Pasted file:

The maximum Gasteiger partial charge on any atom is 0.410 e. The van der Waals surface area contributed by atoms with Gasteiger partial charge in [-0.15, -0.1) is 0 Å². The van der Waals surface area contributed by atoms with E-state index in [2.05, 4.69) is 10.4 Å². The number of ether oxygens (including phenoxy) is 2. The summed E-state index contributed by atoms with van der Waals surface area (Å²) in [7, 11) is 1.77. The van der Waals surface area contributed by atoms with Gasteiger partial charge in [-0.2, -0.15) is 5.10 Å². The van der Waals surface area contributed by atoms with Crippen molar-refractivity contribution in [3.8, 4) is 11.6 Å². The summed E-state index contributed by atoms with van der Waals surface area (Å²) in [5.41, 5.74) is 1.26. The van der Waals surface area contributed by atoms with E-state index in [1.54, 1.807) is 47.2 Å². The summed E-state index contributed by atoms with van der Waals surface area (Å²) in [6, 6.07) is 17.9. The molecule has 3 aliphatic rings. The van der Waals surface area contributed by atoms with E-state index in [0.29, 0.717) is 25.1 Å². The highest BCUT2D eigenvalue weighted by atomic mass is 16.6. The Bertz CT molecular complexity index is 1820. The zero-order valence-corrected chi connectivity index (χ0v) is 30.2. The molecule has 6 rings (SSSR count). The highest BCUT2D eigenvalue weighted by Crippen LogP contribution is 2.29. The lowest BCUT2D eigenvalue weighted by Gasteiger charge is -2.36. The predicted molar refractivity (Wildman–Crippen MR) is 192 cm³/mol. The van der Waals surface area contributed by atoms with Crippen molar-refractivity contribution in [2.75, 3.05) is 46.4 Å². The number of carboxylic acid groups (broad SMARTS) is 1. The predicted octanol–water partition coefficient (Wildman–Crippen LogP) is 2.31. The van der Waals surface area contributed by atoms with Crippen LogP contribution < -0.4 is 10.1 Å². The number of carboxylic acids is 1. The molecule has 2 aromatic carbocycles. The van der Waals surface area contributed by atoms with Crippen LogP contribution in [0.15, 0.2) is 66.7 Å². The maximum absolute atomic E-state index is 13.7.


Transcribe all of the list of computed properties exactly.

The maximum Gasteiger partial charge on any atom is 0.410 e. The van der Waals surface area contributed by atoms with Gasteiger partial charge in [-0.15, -0.1) is 0 Å². The van der Waals surface area contributed by atoms with E-state index in [2.05, 4.69) is 10.4 Å². The number of ether oxygens (including phenoxy) is 2. The summed E-state index contributed by atoms with van der Waals surface area (Å²) in [7, 11) is 1.77. The van der Waals surface area contributed by atoms with Gasteiger partial charge in [-0.2, -0.15) is 5.10 Å². The van der Waals surface area contributed by atoms with Crippen molar-refractivity contribution in [3.8, 4) is 11.6 Å². The summed E-state index contributed by atoms with van der Waals surface area (Å²) in [5.41, 5.74) is 1.26. The van der Waals surface area contributed by atoms with E-state index in [1.54, 1.807) is 47.2 Å². The summed E-state index contributed by atoms with van der Waals surface area (Å²) in [6, 6.07) is 17.9. The molecule has 3 aliphatic rings. The van der Waals surface area contributed by atoms with E-state index in [0.29, 0.717) is 25.1 Å². The highest BCUT2D eigenvalue weighted by atomic mass is 16.6. The Bertz CT molecular complexity index is 1820. The zero-order valence-corrected chi connectivity index (χ0v) is 30.2. The molecule has 6 rings (SSSR count). The highest BCUT2D eigenvalue weighted by Crippen LogP contribution is 2.29. The lowest BCUT2D eigenvalue weighted by Gasteiger charge is -2.36. The predicted molar refractivity (Wildman–Crippen MR) is 192 cm³/mol. The van der Waals surface area contributed by atoms with Crippen molar-refractivity contribution in [2.75, 3.05) is 46.4 Å². The number of carboxylic acid groups (broad SMARTS) is 1. The predicted octanol–water partition coefficient (Wildman–Crippen LogP) is 2.31. The van der Waals surface area contributed by atoms with Crippen LogP contribution < -0.4 is 10.1 Å². The number of carboxylic acids is 1. The molecule has 2 aromatic carbocycles. The van der Waals surface area contributed by atoms with Crippen LogP contribution in [0.15, 0.2) is 66.7 Å². The maximum absolute atomic E-state index is 13.7.